This is a blog dedicated to a personal interpretation of political news of the day. I attempt to be as knowledgeable as possible before commenting and committing my thoughts to a day's communication.

Wednesday, October 07, 2015

Interpretive Reality on a Collision Course

"Syria is a four-dimensional civil war that we all are losing, except for ISIS. One dimension is government versus anti-government. A second is Sunni versus Shia. A third is primarily within the Sunni community, radicals versus moderates. And the fourth is tribal, generating dozens and dozens of crosscutting tensions and conflicts."
The reason for U.S. policy failures to this point and Russian foreign policy failures to come is that each is focused on only one dimension—the government versus anti-government dimension, to which they then add the war against ISIS, creating a two-dimensional response to a multi-dimensional problem."
"Russia has very real reasons to fear the success of ISIS, not least because more than 2,000 Russians, Azerbaijanis, and Central Asians have joined ISIS, and will at some point come home on a mission. But striking ISIS comes second for the Russian military to salvaging the Assad regime’s military position, and, given the immediate threat to that, this means attacking the opposition forces, including those supported by the United States, Saudi Arabia, and the others."
Robert Legvold, professor emeritus, Department of Political Science and the Harriman Institute, Columbia University

Russian Sukhoi Su-24 tactical bombers at an airfield near Latakia, Syria. Photo: RIA Novosti
With all the interrelated issues driving the divisions in Syria; tribal, ethnic, sectarian, political, government-driven, rebel-driven, and support by outside sources of foreign Islamist interventions, and given the complicating factors of foreign governments pledging to destroy the ambitions of the most visible and dreaded Islamist terrorist group, the situation in Syria represents a puzzle within a mysterious conundrum appearing as an enigma, baffling solution.

The violent turmoil and attempts to destroy the unsettling capabilities of the various actors are all part of the backdrop, with the main drama still represented by the gruesome reality of a government that has declared a vicious war upon its own civilians. And it is that vicious war by the Alawite government of President Bashar al-Assad that is more civilizationally troubling than the existence of fundamentalist Islamist terrorists.

It is, after all, Assad's military that has consistently preyed on the Sunni Syrian population, first dashing their hopes of achieving equality in a political-sectarian society that has oppressed them as second-class citizens, then leaping to confronting their protests with military helicopters and artillery, warplanes and chemical attacks, and finally the endless dropping of barrel bombs, destroying the infrastructure of the country's cities, and the lives of its people.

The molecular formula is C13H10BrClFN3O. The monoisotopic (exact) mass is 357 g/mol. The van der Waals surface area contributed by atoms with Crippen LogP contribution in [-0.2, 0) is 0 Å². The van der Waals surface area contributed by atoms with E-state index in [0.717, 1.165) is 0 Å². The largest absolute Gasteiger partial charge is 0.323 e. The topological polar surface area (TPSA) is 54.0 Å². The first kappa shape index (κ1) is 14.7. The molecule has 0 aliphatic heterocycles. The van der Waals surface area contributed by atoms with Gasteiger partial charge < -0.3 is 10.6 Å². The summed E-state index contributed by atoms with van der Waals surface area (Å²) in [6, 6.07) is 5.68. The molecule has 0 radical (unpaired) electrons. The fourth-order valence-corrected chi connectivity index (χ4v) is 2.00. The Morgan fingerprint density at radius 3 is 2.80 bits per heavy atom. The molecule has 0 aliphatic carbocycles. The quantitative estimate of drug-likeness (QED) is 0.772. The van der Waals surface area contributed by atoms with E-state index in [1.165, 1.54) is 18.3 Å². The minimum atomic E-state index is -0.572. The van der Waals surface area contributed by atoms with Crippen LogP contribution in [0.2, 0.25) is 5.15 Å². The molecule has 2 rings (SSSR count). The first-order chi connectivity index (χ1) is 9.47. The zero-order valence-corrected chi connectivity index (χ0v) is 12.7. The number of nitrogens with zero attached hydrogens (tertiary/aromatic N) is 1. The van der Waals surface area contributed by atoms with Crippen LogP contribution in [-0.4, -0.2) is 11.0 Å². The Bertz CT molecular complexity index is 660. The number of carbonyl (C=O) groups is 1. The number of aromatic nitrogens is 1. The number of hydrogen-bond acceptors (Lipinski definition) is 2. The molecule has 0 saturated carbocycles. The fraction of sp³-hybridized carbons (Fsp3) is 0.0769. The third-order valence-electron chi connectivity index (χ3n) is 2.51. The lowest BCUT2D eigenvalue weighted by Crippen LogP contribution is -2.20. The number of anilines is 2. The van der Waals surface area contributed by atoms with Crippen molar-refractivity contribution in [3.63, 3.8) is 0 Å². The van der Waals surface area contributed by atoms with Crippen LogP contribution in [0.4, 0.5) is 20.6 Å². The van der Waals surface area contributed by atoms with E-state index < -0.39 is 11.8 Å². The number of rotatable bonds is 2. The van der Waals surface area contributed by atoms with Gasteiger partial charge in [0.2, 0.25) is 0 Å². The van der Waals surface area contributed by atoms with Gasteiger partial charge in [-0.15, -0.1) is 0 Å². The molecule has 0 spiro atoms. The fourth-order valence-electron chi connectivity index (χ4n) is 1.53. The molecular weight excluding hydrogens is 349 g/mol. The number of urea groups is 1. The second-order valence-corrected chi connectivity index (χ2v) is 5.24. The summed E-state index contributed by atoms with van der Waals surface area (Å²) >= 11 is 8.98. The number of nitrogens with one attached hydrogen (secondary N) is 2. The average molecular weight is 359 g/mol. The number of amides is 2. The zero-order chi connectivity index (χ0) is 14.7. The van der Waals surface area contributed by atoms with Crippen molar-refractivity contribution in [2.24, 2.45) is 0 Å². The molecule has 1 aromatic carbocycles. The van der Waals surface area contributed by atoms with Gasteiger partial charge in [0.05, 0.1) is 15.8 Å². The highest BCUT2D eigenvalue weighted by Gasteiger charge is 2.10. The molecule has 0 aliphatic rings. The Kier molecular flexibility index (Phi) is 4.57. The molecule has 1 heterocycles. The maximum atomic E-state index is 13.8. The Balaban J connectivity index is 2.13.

Resulting in an endless stream of refugees flooding Europe.

The first order of business for civilized Western democracies is the removal of Assad from his position of tyrannically destructive power. With his absence from Syria, the Sunni factions that represent the majority Syrian population would have the opportunity to restructure the country's social and political underpinnings, although given the experience in Iraq with the removal of the Sunni minority power structure with Saddam Hussein's ouster, equality did not result, only bitterness and chaos.

Russian President Vladimir Putin decided that his military would give support to Assad from the aspirations of the Sunni rebels, and just incidentally strike as well at the Islamic State that has captured fully one-third of the entire country to create a seamless whole with the one-third of Iraq it has also captured for its caliphate. The U.S.-led airstrike coalition had been too timid to be effective in destroying ISIL's dominating capabilities in warfare and commission of atrocities.

A Russian pilot near a Su-34 aircraft at the Khmeimim airbase in Syria's Latakia. Photo: RIA Novosti

Enter Russia, which appears to have mislaid its memory of its years in Afghanistan and its eventual inconclusively miserable departure, a lesson in humility not learned. In the greater picture of events in Syria the issue of Russia's air incursions targeting not ISIL primarily, but the Sunni Syrian enemies of Assad appear almost destined to represent an accidental cause of conflict on a far wider scale, between NATO/US and Russia/Iran. 

Russia's arrogance is exemplified by its entry into Turkish airspace, causing Turkish planes to finally escort the second Russian incursion out of its territory. As well, Turkey echoed its NATO allies in criticizing Russia for targeting and bombing Syrian opposition forces rather than Islamic State targets. This, ironically, while Turkey itself targets and bombs Kurdish forces which just happen to be the most effective fighting forces against ISIL.

The appearance of so many conflicting interests in a single dissolving country which has fallen into vicious wrack and ruin, its people fleeing death, dismemberment, dislocation and terror, speaks volumes of accidental encounters of a potentially disastrous consequence.

Labels: , , , , , , ,


Post a Comment

<< Home

() Follow @rheytah Tweet